P.O. Box 1987 502 W. Duke
Sebring, FL 33871-1987 Hugo, Oklahoma 74743
(863) 385-2519 (580) 326-5165
[email protected] [email protected]
Region III Region IV
NCALL Research, Inc. Rural Community Assistance Corporation
363 Saulsbury Rd. 3120 Freeboard Drive, Suite 201
Dover, Delaware 19904 West Sacramento, CA 95619
(302) 678-9400 (916) 447-2854
Refer to the Introduction Chapter of this guide to identify the appropriate T & MA Contractor to contact for your area

After receipt of a consent and conditions letter you may copy and distribute the manual in accordance with such terms and
conditions as set and approved by the T & MA Contractors

December 2002
Guide to Basic Bookkeeping for Not-for-Profit Organizations
Table of Contents
Chapter Page
Introduction to the Mutual Self-Help Program .………………….. 1
Additional Training Materials…………………………………….. 7
Introduction to this Guide…………………………………………. . 11
Basic Bookkeeping Principles………………………………………. 12
Assets, Liabilities, and Net Assets
The Bookkeeping Equation
Business Transactions and Changes in the Bookkeeping Equation
The Ledger
Manual Bookkeeping System………………………………………. 17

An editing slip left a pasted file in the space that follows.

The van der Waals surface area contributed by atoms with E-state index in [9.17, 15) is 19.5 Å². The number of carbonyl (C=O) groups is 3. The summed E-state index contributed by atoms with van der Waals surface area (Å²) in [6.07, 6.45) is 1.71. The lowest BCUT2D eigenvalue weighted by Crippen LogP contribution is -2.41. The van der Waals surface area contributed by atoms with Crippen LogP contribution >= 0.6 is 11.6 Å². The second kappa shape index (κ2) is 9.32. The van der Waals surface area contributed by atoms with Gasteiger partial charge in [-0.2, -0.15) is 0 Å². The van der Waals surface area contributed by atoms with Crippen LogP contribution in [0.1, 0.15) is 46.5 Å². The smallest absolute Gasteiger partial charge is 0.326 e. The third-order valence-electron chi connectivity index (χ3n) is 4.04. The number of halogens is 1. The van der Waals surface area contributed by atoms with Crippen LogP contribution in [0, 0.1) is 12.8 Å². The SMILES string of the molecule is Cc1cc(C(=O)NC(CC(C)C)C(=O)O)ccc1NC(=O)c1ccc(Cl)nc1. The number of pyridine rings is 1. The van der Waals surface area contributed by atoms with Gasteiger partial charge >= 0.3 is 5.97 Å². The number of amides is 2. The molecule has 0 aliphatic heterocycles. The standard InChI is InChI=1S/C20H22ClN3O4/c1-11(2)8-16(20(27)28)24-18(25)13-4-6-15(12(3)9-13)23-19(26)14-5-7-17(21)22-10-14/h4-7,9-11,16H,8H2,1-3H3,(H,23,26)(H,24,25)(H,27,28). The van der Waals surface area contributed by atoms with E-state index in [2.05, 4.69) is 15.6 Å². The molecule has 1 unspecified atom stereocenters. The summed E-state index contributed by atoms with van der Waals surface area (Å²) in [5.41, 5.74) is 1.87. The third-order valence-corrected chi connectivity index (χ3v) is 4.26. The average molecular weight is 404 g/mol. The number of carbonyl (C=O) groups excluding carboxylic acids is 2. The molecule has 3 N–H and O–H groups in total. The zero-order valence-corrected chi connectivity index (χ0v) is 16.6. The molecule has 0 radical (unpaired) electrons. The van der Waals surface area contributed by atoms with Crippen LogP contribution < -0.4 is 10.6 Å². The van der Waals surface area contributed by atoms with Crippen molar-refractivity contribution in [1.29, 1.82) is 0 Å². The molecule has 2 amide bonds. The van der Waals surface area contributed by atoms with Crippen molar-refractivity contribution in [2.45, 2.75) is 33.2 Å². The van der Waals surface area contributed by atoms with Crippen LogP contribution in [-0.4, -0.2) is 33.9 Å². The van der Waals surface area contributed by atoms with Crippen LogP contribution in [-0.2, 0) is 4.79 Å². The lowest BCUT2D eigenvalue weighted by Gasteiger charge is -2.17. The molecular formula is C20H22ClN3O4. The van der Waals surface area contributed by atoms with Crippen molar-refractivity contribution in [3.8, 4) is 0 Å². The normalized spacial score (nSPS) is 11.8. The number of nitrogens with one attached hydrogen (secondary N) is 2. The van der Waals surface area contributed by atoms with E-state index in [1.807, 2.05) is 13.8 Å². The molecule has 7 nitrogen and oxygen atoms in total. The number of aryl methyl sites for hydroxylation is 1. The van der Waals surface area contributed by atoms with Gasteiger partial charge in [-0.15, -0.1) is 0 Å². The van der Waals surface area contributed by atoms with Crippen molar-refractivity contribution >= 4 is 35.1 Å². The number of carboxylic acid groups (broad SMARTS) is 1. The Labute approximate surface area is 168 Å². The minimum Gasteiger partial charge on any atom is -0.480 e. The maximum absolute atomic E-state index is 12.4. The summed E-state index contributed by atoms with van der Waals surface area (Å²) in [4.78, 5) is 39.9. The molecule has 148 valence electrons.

Trial Balance
Six Column Worksheet
Financial Statements
Monthly Financial Monitoring
Cash vs. Accrual
Closing the Ledger
Cash Systems and Checking Accounts
The Bank Statement
The Petty Cash Fund
Automated Accounting System……………………………………. 32
Addendum………………………………………………………….. 38
SFA 117
SFA 116
Summary……………………………………………………………. 40
List of Appendices.………………………………………………… 41
December 2002
Guide to Basic Bookkeeping for Not-for-Profit Organizations
The Self-Help Program
Self-Help Housing is just as it sounds: Participants working together to build their own homes

This cooperative effort is a direct application of the church and barn raising techniques of the Amish
and Mennonites. The participants supply the necessary labor while qualifying for mortgage financing
to purchase land, materials, and subcontract work on very technical items. A private nonprofit